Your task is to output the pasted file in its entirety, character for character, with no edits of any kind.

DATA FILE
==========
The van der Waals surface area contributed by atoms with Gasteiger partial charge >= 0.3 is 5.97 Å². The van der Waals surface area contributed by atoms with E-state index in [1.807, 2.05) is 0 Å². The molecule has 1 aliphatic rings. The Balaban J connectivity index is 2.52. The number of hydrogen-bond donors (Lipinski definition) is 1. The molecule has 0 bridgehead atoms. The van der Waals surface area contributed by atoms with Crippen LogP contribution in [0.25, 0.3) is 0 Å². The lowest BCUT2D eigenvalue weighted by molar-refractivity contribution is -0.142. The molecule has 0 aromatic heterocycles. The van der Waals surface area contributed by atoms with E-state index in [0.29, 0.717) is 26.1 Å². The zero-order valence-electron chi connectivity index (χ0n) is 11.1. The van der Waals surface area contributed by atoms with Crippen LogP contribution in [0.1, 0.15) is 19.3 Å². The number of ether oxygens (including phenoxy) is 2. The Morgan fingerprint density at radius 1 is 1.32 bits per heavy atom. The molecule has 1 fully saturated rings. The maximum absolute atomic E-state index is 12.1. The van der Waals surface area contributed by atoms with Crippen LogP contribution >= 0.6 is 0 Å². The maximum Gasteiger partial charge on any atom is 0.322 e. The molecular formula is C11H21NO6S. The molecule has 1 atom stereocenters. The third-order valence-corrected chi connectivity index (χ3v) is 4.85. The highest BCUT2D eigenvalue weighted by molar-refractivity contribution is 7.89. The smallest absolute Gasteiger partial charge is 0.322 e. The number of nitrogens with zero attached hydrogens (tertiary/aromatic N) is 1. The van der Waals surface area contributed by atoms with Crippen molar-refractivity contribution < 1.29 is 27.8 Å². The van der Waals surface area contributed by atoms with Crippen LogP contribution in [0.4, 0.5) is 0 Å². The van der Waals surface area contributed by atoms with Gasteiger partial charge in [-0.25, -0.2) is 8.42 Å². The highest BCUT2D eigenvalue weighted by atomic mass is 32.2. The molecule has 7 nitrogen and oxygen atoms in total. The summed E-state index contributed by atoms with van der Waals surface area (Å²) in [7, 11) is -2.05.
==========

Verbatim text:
The van der Waals surface area contributed by atoms with Gasteiger partial charge >= 0.3 is 5.97 Å². The van der Waals surface area contributed by atoms with E-state index in [1.807, 2.05) is 0 Å². The molecule has 1 aliphatic rings. The Balaban J connectivity index is 2.52. The number of hydrogen-bond donors (Lipinski definition) is 1. The molecule has 0 bridgehead atoms. The van der Waals surface area contributed by atoms with Crippen LogP contribution in [0.25, 0.3) is 0 Å². The lowest BCUT2D eigenvalue weighted by molar-refractivity contribution is -0.142. The molecule has 0 aromatic heterocycles. The van der Waals surface area contributed by atoms with E-state index in [0.29, 0.717) is 26.1 Å². The zero-order valence-electron chi connectivity index (χ0n) is 11.1. The van der Waals surface area contributed by atoms with Crippen LogP contribution in [0.1, 0.15) is 19.3 Å². The number of ether oxygens (including phenoxy) is 2. The Morgan fingerprint density at radius 1 is 1.32 bits per heavy atom. The molecule has 1 fully saturated rings. The maximum absolute atomic E-state index is 12.1. The van der Waals surface area contributed by atoms with Crippen LogP contribution >= 0.6 is 0 Å². The maximum Gasteiger partial charge on any atom is 0.322 e. The molecular formula is C11H21NO6S. The molecule has 1 atom stereocenters. The third-order valence-corrected chi connectivity index (χ3v) is 4.85. The highest BCUT2D eigenvalue weighted by molar-refractivity contribution is 7.89. The smallest absolute Gasteiger partial charge is 0.322 e. The number of nitrogens with zero attached hydrogens (tertiary/aromatic N) is 1. The van der Waals surface area contributed by atoms with Crippen molar-refractivity contribution < 1.29 is 27.8 Å². The van der Waals surface area contributed by atoms with Crippen LogP contribution in [0.4, 0.5) is 0 Å². The van der Waals surface area contributed by atoms with Gasteiger partial charge in [-0.25, -0.2) is 8.42 Å². The highest BCUT2D eigenvalue weighted by atomic mass is 32.2. The molecule has 7 nitrogen and oxygen atoms in total. The summed E-state index contributed by atoms with van der Waals surface area (Å²) in [7, 11) is -2.05.